Jury Rules In Comic-Con Trademark Case

The jury for a trademark lawsuit filed by San Diego Comic-Con against Salt Lake Comic Con ruled Dec. 8 for the plaintiff on use of the “comic con” phrase.

courtesy SDCC

The jury decided that Salt Lake event producers Daniel Farr and Bryan Brandenburg did use the trademarked phrase without permission but not intentionally. The jury awarded San Diego Comic-Con officials $20,000 in damages. The lawsuit was seeking $12 million, which included $9 million for an advertising campaign to clear up any confusion.

The San Diego convention, established in 1970 and cosplay mecca for attendees, filed a trademark violation lawsuit against the Salt Lake Comic Con, launched in 2013, in August 2014. The San Diego event’s attendance has been more than 135,000 including celebrities and studio officials promoting projects.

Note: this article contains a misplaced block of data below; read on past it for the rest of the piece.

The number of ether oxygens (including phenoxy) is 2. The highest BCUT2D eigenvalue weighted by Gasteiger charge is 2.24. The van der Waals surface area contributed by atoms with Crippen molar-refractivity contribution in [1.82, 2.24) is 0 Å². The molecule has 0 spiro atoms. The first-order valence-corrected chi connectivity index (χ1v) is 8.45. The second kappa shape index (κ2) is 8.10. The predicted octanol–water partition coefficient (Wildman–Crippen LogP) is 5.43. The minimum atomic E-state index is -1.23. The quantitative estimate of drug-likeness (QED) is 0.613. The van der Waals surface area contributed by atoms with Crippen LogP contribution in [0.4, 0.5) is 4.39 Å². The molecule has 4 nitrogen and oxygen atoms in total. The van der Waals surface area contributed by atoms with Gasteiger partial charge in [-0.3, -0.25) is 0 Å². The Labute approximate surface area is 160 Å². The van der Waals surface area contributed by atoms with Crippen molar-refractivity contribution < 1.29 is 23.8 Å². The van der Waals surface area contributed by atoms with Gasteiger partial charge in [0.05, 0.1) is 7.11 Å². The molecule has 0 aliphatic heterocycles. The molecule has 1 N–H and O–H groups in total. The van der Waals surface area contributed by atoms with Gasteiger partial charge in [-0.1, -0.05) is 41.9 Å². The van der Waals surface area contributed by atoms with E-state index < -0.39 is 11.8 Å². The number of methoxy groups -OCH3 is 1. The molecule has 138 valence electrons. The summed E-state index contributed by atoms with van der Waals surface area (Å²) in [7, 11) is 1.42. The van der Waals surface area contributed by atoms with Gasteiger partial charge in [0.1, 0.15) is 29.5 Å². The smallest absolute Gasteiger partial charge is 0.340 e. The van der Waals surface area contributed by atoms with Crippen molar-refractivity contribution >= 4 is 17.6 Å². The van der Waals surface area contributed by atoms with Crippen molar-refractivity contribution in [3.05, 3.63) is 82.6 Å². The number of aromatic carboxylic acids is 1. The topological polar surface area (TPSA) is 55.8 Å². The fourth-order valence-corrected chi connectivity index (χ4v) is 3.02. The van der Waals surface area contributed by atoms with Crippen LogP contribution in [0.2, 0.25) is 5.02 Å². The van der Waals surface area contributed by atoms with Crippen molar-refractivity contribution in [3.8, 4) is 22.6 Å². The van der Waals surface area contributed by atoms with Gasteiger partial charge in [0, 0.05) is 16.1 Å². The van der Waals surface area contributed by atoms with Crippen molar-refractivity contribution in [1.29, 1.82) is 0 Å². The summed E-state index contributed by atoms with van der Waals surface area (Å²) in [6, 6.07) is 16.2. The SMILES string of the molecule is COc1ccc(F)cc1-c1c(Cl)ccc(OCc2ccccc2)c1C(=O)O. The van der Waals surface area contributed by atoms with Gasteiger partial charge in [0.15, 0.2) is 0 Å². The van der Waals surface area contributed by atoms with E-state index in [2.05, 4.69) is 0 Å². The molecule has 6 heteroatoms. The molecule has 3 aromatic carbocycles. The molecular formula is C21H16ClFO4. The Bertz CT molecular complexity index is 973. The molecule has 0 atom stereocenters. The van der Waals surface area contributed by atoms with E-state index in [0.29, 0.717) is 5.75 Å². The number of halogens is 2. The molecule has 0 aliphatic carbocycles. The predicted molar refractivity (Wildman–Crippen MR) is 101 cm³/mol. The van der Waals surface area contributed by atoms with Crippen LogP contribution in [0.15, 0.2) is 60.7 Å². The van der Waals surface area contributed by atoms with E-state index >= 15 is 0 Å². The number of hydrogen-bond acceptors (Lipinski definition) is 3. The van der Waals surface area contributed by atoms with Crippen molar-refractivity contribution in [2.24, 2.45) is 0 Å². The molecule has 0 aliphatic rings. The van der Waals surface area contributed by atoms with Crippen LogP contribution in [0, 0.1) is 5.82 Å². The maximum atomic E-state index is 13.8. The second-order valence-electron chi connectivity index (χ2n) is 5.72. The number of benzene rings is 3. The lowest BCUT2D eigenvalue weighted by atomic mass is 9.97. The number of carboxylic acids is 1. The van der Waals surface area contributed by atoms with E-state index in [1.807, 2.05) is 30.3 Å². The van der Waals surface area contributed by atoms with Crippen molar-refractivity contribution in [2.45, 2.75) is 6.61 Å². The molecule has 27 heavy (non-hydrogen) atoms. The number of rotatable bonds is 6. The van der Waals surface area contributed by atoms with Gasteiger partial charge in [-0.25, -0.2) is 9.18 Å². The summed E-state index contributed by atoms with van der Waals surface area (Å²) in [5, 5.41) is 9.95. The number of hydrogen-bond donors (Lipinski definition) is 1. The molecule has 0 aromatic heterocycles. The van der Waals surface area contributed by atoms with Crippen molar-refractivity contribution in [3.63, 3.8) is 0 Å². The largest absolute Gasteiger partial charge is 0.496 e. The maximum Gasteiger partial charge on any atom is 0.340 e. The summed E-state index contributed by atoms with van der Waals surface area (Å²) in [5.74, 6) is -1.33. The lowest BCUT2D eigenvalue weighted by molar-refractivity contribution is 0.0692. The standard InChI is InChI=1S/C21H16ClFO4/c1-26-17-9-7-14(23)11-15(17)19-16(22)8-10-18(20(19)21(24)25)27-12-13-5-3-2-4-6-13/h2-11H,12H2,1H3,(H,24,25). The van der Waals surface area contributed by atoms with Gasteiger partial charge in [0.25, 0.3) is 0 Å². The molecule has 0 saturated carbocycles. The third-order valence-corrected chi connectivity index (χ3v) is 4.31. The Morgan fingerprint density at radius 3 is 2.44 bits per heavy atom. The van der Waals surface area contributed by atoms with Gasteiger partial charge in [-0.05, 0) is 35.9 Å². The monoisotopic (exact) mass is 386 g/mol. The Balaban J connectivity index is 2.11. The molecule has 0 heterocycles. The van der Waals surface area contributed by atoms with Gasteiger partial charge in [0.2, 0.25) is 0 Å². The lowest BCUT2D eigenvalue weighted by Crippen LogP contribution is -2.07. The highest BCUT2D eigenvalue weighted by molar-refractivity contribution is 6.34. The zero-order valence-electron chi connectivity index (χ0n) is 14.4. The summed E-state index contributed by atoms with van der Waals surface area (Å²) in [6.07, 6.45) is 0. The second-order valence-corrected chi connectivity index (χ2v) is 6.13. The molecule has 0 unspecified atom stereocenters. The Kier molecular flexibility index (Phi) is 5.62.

California organizers claim they have legal ownership of the term “comic con” in all its forms, and the name of the Salt Lake event is so similar that people will think the events are affiliated. Salt Lake officials claim “comic con” is a general term used by similar “comic book conventions” around the country and the lawsuit is a way to take down an upstart competitor with growing attendance.

“This case is about stealing, taking something that is not yours, something you have no right to. It’s about right, and it’s about wrong,” SDCC lawyer Callie Bjurstrom said in her closing arguments.

 Salt Lake officials have said they will appeal the decision, claiming their event, that attracts about 120,000 people, hasn’t affected SDCC or caused any confusion as to whether the events are affiliated.